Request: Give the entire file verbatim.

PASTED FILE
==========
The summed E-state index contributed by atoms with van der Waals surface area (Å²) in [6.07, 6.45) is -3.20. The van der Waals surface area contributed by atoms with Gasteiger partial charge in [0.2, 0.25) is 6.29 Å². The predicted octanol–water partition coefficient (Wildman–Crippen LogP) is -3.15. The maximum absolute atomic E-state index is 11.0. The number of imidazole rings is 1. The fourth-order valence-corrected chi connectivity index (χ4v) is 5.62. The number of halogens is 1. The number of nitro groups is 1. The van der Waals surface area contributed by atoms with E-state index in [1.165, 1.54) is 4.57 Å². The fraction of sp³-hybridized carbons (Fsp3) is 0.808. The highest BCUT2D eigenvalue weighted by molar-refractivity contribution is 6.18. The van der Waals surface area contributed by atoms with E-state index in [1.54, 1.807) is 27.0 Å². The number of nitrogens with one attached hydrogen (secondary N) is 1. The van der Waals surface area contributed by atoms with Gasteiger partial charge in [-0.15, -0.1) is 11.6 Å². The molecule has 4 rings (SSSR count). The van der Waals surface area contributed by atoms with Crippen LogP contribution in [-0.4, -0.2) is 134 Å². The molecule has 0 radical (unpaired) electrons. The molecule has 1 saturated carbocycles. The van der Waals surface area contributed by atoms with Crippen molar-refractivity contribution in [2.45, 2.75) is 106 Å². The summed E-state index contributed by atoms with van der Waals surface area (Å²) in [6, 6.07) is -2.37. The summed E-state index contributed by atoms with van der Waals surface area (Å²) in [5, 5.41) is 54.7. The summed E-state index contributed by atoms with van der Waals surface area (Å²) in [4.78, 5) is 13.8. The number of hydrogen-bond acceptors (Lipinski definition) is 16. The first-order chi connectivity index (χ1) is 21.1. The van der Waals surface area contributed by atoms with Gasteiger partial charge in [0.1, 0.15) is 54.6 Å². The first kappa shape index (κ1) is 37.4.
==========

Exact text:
The summed E-state index contributed by atoms with van der Waals surface area (Å²) in [6.07, 6.45) is -3.20. The van der Waals surface area contributed by atoms with Gasteiger partial charge in [0.2, 0.25) is 6.29 Å². The predicted octanol–water partition coefficient (Wildman–Crippen LogP) is -3.15. The maximum absolute atomic E-state index is 11.0. The number of imidazole rings is 1. The fourth-order valence-corrected chi connectivity index (χ4v) is 5.62. The number of halogens is 1. The number of nitro groups is 1. The van der Waals surface area contributed by atoms with E-state index in [1.165, 1.54) is 4.57 Å². The fraction of sp³-hybridized carbons (Fsp3) is 0.808. The highest BCUT2D eigenvalue weighted by molar-refractivity contribution is 6.18. The van der Waals surface area contributed by atoms with E-state index in [1.54, 1.807) is 27.0 Å². The number of nitrogens with one attached hydrogen (secondary N) is 1. The van der Waals surface area contributed by atoms with Gasteiger partial charge in [-0.15, -0.1) is 11.6 Å². The molecule has 4 rings (SSSR count). The van der Waals surface area contributed by atoms with Crippen LogP contribution in [-0.4, -0.2) is 134 Å². The molecule has 0 radical (unpaired) electrons. The molecule has 1 saturated carbocycles. The van der Waals surface area contributed by atoms with Crippen molar-refractivity contribution in [2.45, 2.75) is 106 Å². The summed E-state index contributed by atoms with van der Waals surface area (Å²) in [6, 6.07) is -2.37. The summed E-state index contributed by atoms with van der Waals surface area (Å²) in [5, 5.41) is 54.7. The summed E-state index contributed by atoms with van der Waals surface area (Å²) in [4.78, 5) is 13.8. The number of hydrogen-bond acceptors (Lipinski definition) is 16. The first-order chi connectivity index (χ1) is 21.1. The van der Waals surface area contributed by atoms with Gasteiger partial charge in [0.1, 0.15) is 54.6 Å². The first kappa shape index (κ1) is 37.4.